The use of formal prior directives among patients with HIV-related diseases
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Objective:To examine the knowledge of, counseling about, and use of prior directives among patients with HIV-related disease.
Design:Cross-sectional survey with personal interviews that was part of the evaluation of a multi-site AIDS Health Services Program.
Setting:Outpatient clinics and AIDS community-based organizations.
Patients/participants:To be eligible for the survey, subjects had to be at least 18 years of age and enrolled in the AIDS Health Services Program for at least one month. 1,031 clients were interviewed in nine communities.
Measurements and main results:Of those surveyed, 61% had thought a moderate or great amount about naming a proxy for health care decisions. The majority (68%) of the patients knew about prior directives, yet only 35% had been counseled and only 28% had a prior directive. Of those counseled, physicians had counseled only 11% (38/359). Gay/bisexual men were more likely to have been counseled and to have executed a prior directive than were others. Counseling was associated with having obtained a prior directive. Counseled subjects were 3.5 times more likely to have obtained a prior directive than were those not counseled.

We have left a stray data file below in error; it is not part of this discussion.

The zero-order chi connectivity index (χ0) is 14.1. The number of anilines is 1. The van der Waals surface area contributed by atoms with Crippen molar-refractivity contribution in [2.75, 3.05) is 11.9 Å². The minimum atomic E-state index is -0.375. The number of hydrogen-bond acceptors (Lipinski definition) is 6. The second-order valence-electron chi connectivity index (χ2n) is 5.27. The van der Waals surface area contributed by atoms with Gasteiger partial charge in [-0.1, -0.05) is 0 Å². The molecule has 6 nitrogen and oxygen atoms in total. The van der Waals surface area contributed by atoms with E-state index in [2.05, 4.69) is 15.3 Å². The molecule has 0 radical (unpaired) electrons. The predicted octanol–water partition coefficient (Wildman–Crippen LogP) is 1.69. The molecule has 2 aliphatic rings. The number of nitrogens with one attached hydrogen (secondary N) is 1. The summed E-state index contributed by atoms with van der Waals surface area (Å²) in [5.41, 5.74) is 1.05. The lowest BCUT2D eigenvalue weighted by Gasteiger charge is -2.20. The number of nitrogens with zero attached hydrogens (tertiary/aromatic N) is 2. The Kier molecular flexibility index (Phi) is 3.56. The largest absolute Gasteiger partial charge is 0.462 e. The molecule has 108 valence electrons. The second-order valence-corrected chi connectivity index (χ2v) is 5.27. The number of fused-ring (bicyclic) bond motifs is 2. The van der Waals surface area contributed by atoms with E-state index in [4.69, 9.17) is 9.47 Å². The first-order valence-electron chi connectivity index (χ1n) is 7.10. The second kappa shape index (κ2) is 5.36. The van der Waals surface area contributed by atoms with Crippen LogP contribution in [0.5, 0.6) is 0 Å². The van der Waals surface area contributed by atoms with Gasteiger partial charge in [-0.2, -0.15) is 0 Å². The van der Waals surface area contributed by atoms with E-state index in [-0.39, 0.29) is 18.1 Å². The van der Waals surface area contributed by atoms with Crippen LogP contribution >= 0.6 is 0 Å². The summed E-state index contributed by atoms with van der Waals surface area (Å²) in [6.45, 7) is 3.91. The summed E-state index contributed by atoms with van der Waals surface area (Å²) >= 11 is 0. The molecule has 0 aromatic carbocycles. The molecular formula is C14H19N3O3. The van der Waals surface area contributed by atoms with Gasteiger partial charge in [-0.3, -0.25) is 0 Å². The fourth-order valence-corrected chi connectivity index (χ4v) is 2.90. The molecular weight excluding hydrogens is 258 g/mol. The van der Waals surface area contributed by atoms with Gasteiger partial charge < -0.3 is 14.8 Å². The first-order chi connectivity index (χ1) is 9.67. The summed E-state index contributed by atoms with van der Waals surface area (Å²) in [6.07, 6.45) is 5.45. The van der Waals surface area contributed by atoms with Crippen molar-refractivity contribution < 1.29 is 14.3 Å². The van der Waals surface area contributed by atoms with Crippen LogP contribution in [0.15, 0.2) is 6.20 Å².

Conclusions:A gap exists between subjects’ knowledge and implementation of prior directives. To help bridge this gap, the authors recommend that physicians not only attend to the technical aspects of patient care, but also determine patient values concerning life-sustaining therapy and counsel patients on prior directives.
Key wordsadvance directives prior directives AIDS HIV living wills durable power of attorney
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